Information technology veteran HP (NYSE:HPQ) reported results for the first quarter of 2020 Monday evening. The maker of personal computers, workstations, printers, and related supplies posted a significant earnings surprise but followed up with a mixed bag of guidance targets for the next quarter and fiscal year. HP also launched an ambitious share buyback and laid out a detailed capital return program for the next three years.

HP's first-quarter results by the numbers

Metric

Q1 2020

Q1 2019

Change

Analyst Consensus

Revenue

$14.6 billion

$14.7 billion

(0.6%)

$14.6 billion

GAAP net income

$678 million

$803 million

(16%)

N/A

Adjusted earnings per share (diluted)

$0.65

$0.52

25%

$0.54

Data source: HP. GAAP = generally accepted accounting principles.

Sales rose 2% year over year in the personal systems division, supported by a 4% increase in unit volumes amid a 2% decrease in revenues per unit. Commercial systems sales rose by 7% while consumer sales fell by 7%. This was the 15th straight quarter of year-over-year revenue increases in HP's personal systems division.

Printing sales fell 7% as unit volumes came in 10% lower but unit prices increased by 3%. Commercial sales fell by 1% and consumer revenues dropped 13% lower. The printing market is wobbly at the moment, and HP has chosen to focus on higher-margin customers even if that leads to smaller top-line collections.

Looking ahead to the second quarter, HP expects continued weakness in the printing market and pockets of component supply shortages in the personal systems segment. The coronavirus outbreak is putting additional pressure on HP's revenue streams with a negative effect of approximately $0.08 per share to the second quarter's adjusted earnings. Operating margins should improve in the second half of 2020 as HP's cost-cutting responses to the coronavirus situation start to take effect.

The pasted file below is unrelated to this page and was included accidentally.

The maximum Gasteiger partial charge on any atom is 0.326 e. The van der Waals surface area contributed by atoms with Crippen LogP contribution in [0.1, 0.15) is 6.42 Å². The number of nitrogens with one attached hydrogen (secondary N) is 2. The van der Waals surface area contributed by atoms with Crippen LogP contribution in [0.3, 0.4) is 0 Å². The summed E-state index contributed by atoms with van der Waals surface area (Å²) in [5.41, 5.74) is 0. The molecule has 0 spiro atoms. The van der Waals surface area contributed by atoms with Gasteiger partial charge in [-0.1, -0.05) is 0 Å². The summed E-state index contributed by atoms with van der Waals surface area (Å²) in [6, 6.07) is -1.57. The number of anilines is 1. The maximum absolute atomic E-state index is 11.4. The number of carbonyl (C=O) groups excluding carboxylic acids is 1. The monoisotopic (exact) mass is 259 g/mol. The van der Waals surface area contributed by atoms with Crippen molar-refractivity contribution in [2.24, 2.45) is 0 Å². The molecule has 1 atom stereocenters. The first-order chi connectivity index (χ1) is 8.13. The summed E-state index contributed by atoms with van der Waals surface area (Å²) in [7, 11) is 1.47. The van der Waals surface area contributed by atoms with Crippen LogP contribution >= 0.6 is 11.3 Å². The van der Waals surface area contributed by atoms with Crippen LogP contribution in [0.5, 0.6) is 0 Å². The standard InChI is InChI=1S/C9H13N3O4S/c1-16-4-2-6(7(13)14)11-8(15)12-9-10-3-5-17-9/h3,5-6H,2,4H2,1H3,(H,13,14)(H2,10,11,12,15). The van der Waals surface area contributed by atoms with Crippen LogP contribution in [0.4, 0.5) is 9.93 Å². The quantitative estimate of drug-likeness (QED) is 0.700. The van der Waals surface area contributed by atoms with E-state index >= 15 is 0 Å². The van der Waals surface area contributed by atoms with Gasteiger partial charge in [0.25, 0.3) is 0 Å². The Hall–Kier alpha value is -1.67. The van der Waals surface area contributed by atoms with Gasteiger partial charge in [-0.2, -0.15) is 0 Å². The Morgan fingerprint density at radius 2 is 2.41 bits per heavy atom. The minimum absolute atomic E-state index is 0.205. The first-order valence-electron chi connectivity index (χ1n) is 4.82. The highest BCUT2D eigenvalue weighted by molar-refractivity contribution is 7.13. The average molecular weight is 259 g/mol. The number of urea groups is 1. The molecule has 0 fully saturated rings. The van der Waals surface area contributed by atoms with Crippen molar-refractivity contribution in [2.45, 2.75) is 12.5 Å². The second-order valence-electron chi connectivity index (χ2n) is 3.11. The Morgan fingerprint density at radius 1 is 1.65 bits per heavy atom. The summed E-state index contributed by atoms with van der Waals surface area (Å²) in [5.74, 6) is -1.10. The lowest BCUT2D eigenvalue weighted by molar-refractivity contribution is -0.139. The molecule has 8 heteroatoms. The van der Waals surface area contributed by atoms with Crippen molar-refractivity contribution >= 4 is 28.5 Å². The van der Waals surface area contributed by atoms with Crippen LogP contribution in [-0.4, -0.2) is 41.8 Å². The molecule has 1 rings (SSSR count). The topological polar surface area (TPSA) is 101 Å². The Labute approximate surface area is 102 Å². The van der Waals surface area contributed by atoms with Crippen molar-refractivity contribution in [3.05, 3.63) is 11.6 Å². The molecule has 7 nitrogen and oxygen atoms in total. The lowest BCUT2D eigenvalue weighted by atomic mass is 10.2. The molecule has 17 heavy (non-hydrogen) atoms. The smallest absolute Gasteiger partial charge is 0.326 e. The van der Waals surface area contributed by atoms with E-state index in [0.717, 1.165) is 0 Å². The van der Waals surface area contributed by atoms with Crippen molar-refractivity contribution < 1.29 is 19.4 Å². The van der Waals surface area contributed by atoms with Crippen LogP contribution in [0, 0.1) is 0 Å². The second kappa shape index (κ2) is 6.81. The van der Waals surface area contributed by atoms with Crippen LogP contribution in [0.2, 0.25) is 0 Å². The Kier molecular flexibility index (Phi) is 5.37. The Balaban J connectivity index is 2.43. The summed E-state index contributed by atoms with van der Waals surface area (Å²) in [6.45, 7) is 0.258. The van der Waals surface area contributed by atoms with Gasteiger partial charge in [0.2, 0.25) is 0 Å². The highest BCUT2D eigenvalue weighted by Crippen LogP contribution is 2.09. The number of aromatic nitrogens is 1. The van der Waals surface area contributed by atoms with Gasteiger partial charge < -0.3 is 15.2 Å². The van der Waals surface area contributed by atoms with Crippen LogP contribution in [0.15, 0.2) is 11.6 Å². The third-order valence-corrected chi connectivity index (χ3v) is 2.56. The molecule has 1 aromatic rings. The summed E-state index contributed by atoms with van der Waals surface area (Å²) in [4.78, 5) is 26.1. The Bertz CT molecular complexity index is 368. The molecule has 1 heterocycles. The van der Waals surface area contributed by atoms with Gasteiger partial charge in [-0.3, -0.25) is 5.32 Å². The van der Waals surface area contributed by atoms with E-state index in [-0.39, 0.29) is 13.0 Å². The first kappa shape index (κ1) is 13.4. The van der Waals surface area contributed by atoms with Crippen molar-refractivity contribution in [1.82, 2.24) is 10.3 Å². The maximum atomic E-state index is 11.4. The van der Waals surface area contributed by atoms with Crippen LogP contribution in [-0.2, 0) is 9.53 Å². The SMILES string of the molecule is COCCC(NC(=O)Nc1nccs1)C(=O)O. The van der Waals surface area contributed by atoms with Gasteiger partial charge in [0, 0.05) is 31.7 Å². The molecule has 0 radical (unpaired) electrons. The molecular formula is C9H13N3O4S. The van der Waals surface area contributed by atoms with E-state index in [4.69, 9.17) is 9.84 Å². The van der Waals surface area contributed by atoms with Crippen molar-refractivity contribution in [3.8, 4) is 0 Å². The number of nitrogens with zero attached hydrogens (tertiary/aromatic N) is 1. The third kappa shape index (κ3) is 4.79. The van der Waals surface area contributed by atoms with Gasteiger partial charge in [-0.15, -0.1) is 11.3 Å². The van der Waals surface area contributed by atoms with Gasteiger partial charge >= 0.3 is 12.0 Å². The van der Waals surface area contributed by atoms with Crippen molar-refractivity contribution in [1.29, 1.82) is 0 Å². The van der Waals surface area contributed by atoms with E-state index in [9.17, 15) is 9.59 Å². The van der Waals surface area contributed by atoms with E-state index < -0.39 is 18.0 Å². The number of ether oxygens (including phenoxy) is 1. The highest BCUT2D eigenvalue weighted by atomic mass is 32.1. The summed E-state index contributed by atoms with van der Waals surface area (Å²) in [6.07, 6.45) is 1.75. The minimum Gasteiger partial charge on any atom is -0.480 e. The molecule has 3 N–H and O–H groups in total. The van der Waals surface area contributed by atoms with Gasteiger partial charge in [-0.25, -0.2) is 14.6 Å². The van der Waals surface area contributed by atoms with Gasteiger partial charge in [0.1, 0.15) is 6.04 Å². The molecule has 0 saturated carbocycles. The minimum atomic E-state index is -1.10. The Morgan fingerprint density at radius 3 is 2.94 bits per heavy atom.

Based on these near-term projections, HP set its adjusted second-quarter earnings target to roughly $0.51 per share while raising its full-year earnings outlook from $2.28 to $2.38 per share. The analyst consensus currently calls for $0.54 and $2.26 per share, respectively.

Two large puzzle pieces composed of several dozen people.

Image source: Getty Images.

HP still hates the Xerox deal

Let's address the towering elephant in the room. HP's management continues to believe that the merger offer from Xerox (NYSE:XRX) is "not in the best interest of HP shareholders." The latest buyout offer, $24 per HP share, is too low in HP's opinion, and the post-merger company would be saddled with "a highly leveraged and irresponsible capital structure."

The $15 billion share-buyback plan that HP launched this week was designed to undermine the Xerox offer, and HP also implemented a so-called poison pill policy earlier this month. The company is doing everything in its power to stave off Xerox's unwanted advances.

HP's shares rose as much as 8.2% in Tuesday's morning session. Xerox shares also rose by 4.5% as investors smelled more value in the HP buyout idea. If Xerox manages to close that deal, HP will be carried into that merger kicking and screaming. The combination of massive share buybacks and a fresh poison pill just might be enough to keep the two companies apart.

Until this unwanted business combination is either completed or killed, I'm content to stay on the sidelines of both stocks. Buying Xerox or HP shares today is a gambler's bet on a successful merger, which boils down to a coin toss. Serious investors can find lots of stronger and safer ideas in the tech sector.